Miriam O’Reilly, the 53-year-old presenter of Countryfile, won the employment tribunal against the BBC claiming she had been unfairly dropped from the rural affairs show when it moved to a primetime Sunday evening slot in April 2009.
The case began when O’Reilly was dropped along with Charlotte Smith, 46, Juliet Morris, 45, and Michaela Strachan, 44, to make way for younger presenters such as Julia Bradbury, 40, and Katie Knapman, 38.
Martin Edwards, head of employment law at Mace & Jones, says the case is a stark warning that employers must tread carefully with equality legislation.
“The BBC made a number of very costly errors in this case,” he says. “The tribunal has branded this large and prestigious organisation, which no doubt claims to be an equal-opportunities employer, as ‘complacent’. The case highlights the high risks in the area of age discrimination and shows how assumptions about, and stereotyping of, older people are damaging and dangerous.”
He offers three tips for employers:
1. Educate managers so they understand how wide ranging age discrimination is.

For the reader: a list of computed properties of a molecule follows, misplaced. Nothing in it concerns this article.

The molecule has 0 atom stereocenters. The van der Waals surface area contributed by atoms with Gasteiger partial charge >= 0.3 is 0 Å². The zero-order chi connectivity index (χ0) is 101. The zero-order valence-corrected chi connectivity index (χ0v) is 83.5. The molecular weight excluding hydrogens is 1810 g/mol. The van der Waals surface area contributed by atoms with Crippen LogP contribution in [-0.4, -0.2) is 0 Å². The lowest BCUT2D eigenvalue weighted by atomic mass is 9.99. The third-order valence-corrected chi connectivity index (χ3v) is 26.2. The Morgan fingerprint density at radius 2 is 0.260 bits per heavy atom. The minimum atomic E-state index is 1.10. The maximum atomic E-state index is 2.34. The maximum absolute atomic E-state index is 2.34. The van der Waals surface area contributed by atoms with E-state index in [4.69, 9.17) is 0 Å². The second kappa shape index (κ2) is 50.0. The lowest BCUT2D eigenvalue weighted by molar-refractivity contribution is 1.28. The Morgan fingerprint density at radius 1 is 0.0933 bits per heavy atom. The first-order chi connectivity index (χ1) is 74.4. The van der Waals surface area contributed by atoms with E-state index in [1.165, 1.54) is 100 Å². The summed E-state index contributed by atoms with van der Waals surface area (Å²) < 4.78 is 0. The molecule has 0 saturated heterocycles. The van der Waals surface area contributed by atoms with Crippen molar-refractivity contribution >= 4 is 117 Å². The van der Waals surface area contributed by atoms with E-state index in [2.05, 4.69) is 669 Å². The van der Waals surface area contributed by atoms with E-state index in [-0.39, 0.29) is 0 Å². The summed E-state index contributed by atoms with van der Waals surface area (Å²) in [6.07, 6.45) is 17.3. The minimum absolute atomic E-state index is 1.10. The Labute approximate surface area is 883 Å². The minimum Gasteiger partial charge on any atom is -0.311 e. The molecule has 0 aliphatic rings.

2. Treat any complaint of age discrimination seriously and seek to resolve it quickly.
3. Get the best advice so you do not risk a humiliating expensive defeat in the tribunal.
The tribunal heard allegations that O’Reilly had been asked if it was “time for Botox” and was warned to be “careful with those wrinkles when high definition comes in”. O’Reilly told the tribunal she was not given a reason for her departure and was told only that Countryfile was being “refreshed”.
The tribunal declared that senior BBC executives were obsessed with ethnic diversity, rejuvenation and attracting younger viewers when they decided to axe the presenter.
O’Reilly is likely to receive a £100,000-plus payout. A painful lesson for the BBC (and tax-payers, for that matter).